Who Do You Say I Am?


I wrote this a few years ago when I’d been thinking about a few lines from the good book. They come from Luke’s account of what Jesus did when he walked the earth a couple of thousand years ago.

Once when Jesus was praying in private and his disciples were with him, he asked them, “Who do the crowds say I am?”

They replied, “Some say John the Baptist; others say Elijah; and still others, that one of the prophets of long ago has come back to life.”

“But what about you?” he asked. “Who do you say I am?” Peter answered, “The Christ of God.”

I suppose that if we reset the scene in modern times it might look more like:

Once when Jesus was praying in private and his disciples were with him, he asked them, “Who do the crowds say I am?”

They replied, “Some say you’re a good man; others say a teacher; others say a religious leader; others say a misunderstood man; others say a fictional character; others say an irrelevant historical figure; others say a prophet; others say a bigot; and still others, that you’re a guy who gives us a couple of days off each Easter and at the end of December.”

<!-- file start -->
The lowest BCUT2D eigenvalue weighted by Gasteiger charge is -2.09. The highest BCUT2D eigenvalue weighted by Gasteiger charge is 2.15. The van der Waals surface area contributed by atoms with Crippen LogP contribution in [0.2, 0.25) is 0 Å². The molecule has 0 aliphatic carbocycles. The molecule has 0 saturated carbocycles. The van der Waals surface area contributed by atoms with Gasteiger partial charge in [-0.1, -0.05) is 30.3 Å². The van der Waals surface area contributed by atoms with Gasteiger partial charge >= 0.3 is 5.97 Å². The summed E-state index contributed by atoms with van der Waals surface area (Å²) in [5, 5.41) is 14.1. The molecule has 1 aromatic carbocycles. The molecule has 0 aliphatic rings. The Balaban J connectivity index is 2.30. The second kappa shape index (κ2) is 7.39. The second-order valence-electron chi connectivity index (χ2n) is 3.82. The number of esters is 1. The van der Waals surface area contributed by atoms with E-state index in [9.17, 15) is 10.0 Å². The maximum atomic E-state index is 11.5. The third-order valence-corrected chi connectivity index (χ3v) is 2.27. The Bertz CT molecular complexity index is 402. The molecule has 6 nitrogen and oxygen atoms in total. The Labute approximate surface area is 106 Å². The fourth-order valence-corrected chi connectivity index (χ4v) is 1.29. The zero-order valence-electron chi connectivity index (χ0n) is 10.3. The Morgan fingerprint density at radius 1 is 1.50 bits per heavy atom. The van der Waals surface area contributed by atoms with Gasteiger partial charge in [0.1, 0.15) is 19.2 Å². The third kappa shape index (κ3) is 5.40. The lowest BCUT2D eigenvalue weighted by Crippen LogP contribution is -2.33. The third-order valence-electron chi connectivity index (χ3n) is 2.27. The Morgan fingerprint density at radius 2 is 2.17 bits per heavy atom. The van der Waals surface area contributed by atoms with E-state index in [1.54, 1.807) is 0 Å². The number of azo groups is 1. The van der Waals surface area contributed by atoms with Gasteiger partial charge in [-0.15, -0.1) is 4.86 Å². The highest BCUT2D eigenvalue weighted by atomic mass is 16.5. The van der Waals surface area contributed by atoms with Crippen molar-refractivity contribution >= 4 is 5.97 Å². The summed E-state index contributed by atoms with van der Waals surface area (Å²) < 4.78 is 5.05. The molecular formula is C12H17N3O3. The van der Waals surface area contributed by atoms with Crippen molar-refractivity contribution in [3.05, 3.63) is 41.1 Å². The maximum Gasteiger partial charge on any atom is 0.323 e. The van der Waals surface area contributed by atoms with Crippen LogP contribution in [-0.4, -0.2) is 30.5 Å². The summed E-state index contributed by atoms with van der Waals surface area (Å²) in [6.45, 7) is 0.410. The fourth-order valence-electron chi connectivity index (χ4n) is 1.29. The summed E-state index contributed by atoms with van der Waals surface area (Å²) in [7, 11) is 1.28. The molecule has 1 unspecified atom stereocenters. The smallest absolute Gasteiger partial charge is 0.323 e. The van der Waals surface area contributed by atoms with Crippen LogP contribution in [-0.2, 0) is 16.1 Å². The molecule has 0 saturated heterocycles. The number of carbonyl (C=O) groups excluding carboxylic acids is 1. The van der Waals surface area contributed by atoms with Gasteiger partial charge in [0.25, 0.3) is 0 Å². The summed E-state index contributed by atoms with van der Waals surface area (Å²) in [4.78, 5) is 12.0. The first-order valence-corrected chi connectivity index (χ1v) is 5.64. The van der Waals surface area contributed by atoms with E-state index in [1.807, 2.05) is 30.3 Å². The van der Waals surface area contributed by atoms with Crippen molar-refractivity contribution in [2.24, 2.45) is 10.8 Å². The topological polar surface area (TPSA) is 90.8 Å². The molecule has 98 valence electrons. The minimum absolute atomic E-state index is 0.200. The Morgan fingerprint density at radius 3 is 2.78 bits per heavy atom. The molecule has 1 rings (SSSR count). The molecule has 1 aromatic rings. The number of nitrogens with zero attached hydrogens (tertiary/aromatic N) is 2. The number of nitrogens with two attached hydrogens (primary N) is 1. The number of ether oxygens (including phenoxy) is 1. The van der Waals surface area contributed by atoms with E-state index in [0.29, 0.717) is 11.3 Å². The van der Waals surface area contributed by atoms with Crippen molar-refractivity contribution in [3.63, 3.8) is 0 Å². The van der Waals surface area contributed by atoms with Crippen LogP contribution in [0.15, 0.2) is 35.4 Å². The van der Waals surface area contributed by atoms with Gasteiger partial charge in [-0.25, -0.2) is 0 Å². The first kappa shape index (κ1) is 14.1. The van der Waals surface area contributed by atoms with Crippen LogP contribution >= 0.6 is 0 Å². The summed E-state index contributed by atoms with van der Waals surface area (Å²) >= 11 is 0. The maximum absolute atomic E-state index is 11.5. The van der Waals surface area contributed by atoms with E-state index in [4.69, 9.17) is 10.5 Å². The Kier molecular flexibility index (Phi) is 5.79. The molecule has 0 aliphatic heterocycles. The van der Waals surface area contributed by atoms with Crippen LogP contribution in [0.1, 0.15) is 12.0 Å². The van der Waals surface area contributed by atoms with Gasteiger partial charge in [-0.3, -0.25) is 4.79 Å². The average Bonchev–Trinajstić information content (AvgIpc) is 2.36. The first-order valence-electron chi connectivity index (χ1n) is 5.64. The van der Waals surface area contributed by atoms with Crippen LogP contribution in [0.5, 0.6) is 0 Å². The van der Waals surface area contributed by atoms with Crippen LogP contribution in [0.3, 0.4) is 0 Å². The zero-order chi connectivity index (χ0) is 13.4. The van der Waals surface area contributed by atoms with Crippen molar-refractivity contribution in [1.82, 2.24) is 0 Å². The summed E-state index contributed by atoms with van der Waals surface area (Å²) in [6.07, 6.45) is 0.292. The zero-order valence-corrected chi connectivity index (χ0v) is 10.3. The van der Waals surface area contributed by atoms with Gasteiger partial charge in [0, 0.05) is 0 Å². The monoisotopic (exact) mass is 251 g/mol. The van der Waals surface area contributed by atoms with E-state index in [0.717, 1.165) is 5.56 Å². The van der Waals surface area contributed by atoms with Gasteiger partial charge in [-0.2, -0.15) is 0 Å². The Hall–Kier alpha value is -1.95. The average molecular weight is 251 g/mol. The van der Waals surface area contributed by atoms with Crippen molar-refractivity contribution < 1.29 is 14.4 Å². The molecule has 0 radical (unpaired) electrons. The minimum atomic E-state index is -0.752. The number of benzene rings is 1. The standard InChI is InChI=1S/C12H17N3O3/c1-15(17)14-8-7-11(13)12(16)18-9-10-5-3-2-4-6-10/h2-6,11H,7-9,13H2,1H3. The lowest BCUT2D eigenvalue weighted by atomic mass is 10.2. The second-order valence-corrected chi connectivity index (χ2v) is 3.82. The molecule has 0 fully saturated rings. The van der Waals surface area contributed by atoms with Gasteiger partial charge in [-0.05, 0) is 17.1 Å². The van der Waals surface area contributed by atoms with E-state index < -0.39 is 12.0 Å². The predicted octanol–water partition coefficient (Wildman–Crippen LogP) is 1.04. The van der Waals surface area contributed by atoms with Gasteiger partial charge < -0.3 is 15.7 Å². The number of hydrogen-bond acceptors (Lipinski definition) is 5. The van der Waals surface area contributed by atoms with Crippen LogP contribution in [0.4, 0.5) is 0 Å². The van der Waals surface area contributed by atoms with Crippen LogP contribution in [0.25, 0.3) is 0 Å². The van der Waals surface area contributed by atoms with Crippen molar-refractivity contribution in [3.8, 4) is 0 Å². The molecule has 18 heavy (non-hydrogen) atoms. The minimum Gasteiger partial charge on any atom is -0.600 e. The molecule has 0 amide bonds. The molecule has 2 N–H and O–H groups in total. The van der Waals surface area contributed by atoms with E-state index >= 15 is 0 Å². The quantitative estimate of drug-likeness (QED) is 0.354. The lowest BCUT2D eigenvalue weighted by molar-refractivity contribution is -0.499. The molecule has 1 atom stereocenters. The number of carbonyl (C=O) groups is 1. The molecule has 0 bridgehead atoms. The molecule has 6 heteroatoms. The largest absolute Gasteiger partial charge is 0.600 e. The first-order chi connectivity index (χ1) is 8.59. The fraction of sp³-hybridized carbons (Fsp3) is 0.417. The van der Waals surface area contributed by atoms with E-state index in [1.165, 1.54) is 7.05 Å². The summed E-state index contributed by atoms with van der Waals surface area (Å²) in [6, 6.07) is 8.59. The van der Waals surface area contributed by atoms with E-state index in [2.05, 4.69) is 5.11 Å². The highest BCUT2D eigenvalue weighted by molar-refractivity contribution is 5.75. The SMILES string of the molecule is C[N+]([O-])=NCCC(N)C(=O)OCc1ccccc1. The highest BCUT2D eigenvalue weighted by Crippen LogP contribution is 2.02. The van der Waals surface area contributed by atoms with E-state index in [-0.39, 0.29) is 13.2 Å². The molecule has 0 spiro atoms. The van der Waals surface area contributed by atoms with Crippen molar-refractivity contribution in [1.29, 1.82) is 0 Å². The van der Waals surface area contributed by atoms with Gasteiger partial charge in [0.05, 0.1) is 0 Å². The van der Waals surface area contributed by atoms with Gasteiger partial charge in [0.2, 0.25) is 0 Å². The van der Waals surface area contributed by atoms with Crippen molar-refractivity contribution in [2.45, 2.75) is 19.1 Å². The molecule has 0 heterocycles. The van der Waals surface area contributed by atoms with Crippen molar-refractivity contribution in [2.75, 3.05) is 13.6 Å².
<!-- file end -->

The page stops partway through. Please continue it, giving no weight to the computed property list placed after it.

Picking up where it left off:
Then comes the question that should be directed to each one of us.

“But what about you? Who do you say I am?”

Jesus was very wise in the way he asked his question. (After all, he is Jesus.) He says to his disciples, “Firstly let’s clear up what everyone else is saying about me.” It can be very easy for us to parrot someone else’s idea of who Jesus was or is. There are so many options that we can easily pick one that sounds reasonable to us.

But Jesus doesn’t give the disciples that option. After clearing up the range of things that others were saying, he focuses in on the individuals in front of him and says, “But What about you? Who do you say I am?”

I believe he’s doing the same today. We need to be aware that there are many ideas of who Jesus is but in the end we need to answer that second question for ourselves.